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Miss Juneteenth USA Visits the Birthplace of Juneteenth

by Ruth Ann Ruiz
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By Ruth Ann Ruiz

The Post Newspaper Features Editor 

Miss Juneteenth USA, Sunshine Huggins, had never visited Texas until this past weekend. She took in all the sights, sounds, aromas and ambience with a passion and acuteness that reflected her youth and her upbeat personality. 

“I’m in Texas. Texas is big!” Sunshine exclaimed as she explained how excited she was to be in Texas. She is from Virginia and won the inaugural title of Miss Juneteenth Virginia in 2023. 

Sunshine was crowned Miss Juneteenth USA on October 14, 2023, at the national pageant held in Philadelphia. 

Since winning her title, she’s been shaking a lot of hands and meeting a lot of people, and she’s been enjoying her new experiences. 

“I’ve met a lot of mayors and governors this past year,” Sunshine said, smiling as she spoke. 

Though she has a sparkling personality, she has a quiet reflective side to her that is evidenced in the musical instrument she has played since she was six years old. She is a harpist. 

“I used to play a lap harp, and then my mom got a harp this big for me,” Sunshine said as she gestured to her knees, indicating the height of her first harp. 

More recently, her mom was able to give her a larger harp. Sunshine stands up gesturing to her eye level the height of her current harp. 

When she is home, she plays her harp in local coffee shops.

One of Sunshine’s future goals is to be a music therapist, but as Sunshine said, “I want it all, I want to travel and be a model.”

 She will graduate from high school in June, and shortly after, she will travel to Angola to represent Miss Juneteenth USA. 

Miss Juneteenth Tennessee, Mendy Pettigrew, who won the title of second runner-up in last October’s Miss Juneteenth USA pageant also came to Texas for her first time. She is currently in high school and works as a lifeguard in her hometown. She too has enjoyed her year as a reigning queen.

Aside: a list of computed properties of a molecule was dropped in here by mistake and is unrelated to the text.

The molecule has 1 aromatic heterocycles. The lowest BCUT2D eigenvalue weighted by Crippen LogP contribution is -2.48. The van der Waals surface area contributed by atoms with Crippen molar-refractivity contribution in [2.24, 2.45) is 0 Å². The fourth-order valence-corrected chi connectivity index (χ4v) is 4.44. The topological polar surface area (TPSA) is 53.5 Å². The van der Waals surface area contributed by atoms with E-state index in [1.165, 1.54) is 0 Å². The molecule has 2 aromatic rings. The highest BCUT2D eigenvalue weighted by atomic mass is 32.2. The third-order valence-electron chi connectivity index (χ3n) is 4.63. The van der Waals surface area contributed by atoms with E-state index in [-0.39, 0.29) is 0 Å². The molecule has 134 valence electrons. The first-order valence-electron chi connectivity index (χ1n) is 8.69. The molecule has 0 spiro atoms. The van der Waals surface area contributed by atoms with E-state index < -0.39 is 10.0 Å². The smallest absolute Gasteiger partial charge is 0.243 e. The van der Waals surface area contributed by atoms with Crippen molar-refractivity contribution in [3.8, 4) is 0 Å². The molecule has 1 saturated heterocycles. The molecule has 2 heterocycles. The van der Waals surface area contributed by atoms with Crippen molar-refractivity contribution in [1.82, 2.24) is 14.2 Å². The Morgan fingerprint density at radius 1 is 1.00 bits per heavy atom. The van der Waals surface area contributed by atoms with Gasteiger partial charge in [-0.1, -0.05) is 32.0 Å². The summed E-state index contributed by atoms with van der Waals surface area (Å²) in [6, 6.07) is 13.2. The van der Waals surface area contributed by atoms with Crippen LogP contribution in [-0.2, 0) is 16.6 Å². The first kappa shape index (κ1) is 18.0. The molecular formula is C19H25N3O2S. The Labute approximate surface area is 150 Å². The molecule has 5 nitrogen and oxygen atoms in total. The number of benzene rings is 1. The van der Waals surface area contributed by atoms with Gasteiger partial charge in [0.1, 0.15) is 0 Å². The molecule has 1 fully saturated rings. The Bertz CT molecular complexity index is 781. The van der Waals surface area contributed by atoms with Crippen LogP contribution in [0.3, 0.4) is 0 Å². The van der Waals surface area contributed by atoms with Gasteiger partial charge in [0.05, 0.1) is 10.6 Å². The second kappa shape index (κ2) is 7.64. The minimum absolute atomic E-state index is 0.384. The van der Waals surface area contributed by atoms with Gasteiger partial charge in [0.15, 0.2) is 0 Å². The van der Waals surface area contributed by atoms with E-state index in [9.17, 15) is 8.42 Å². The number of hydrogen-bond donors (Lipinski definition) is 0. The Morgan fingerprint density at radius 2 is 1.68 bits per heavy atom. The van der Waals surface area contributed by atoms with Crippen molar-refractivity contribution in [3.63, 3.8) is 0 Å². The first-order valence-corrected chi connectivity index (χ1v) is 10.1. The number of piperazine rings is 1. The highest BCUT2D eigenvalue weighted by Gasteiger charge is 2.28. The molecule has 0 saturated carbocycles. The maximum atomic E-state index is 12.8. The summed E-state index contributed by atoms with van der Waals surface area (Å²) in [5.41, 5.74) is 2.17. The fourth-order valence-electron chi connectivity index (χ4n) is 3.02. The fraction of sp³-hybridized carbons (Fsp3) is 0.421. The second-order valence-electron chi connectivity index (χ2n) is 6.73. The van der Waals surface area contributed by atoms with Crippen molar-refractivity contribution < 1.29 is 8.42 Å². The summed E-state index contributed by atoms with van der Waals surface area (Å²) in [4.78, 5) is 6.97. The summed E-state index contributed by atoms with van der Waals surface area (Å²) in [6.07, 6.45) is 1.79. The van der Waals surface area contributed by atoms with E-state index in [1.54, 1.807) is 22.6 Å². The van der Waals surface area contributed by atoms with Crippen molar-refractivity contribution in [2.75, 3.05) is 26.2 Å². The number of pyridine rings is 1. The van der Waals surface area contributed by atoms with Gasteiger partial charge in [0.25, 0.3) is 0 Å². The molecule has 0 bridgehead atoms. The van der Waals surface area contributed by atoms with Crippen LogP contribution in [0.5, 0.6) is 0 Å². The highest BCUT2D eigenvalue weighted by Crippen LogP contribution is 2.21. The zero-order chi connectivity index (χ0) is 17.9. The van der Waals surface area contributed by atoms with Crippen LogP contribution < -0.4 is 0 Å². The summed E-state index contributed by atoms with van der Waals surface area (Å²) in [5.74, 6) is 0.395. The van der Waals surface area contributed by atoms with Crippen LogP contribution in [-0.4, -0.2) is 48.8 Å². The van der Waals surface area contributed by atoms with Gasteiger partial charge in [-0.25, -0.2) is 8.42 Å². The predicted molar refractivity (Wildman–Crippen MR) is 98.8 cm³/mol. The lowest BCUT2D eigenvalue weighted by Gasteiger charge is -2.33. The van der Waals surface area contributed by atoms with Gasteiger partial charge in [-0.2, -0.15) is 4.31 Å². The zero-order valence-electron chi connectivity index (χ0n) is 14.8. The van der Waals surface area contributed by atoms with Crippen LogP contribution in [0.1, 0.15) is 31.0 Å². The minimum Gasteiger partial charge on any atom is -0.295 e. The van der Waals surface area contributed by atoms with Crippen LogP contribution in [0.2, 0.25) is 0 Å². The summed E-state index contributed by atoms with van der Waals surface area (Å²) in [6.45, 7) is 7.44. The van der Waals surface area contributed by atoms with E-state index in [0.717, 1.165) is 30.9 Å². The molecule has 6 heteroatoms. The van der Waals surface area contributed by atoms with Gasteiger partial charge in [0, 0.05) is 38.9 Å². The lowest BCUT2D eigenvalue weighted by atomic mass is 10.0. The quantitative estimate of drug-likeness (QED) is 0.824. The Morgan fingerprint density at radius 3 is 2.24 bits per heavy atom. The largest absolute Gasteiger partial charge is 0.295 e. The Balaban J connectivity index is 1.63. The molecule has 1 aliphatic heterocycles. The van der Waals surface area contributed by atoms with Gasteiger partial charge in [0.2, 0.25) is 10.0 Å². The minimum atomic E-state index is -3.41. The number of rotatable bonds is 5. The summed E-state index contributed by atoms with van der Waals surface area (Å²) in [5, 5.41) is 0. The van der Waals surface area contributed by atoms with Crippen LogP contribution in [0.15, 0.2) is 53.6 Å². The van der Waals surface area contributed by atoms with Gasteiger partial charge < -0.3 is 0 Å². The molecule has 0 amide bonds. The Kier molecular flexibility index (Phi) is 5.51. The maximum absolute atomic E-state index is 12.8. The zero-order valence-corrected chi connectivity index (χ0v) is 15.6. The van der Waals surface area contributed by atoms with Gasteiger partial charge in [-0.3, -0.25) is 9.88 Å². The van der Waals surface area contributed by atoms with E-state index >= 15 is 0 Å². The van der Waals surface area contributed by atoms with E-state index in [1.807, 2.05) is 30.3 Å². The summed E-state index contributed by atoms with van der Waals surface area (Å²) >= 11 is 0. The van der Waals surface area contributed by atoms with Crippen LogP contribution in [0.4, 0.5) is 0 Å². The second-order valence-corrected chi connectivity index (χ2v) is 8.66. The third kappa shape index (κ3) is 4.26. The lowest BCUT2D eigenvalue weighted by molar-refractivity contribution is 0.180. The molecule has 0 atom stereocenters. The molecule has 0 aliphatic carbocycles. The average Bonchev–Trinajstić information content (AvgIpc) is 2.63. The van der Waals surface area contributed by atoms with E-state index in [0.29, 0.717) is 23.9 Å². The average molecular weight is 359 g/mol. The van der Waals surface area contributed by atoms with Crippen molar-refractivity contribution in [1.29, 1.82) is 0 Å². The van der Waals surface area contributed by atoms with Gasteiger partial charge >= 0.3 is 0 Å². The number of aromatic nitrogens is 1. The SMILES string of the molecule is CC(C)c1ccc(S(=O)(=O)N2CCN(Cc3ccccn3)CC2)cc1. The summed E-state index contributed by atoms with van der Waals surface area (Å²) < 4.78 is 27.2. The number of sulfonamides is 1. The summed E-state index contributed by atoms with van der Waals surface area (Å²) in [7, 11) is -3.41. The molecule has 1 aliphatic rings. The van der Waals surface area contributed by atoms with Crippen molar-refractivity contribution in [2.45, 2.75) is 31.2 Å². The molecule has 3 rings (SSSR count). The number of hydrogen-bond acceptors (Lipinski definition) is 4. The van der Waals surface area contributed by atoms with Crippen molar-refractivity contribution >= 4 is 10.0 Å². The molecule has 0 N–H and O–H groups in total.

“It’s been very loving and surreal,” Mendy said. 

She explained that she had entered several pageants while growing up but then took a break. 

“I stopped pageants because I didn’t think I fit the pageant image, so I just stopped. 

Running for Miss Juneteenth Tennessee was her step back into pageants, and she experienced firsthand that her image is suited for pageants. 

After spending two days on a whirlwind tour of historic Galveston and significant locations in Houston, the young pageant winners convened at the Nia Cultural Center for a reception honoring the visiting queens. 

Miss Juneteenth Texas, Madison Swain was also a part of the weekend tour and reception. She seems to have become even more comfortable with public speaking and projects a more confident relaxed version of herself since last fall. She played the role of host at the reception. 

The queens mingled with the guests and posed for many photos. One of the guests was Galveston Councilwoman, Sharon B. Lewis, who encouraged the young ladies to always continue to strive. 

It was a memorable weekend for the young ladies and was made possible by the generosity of Sam Collins the III and his wife, Doris Collins, as well as through the support of the Galveston Park Board and the Nia Cultural Center.

” Frederick Douglass said it is much easier to build strong children than to repair broken men,” Collins said. “For the past three years, my wife and I have sponsored a trip to Galveston for the National Miss Juneteenth USA Queen. Investing in the lives of these young people is important because they are the future keepers of the Juneteenth flame.” 

Sam Collins had this to say about the importance of the visit from the Juneteenth USA pageant winners: 

“When they leave, they become advocates for visiting Galveston, Texas, the birthplace of Juneteenth.”

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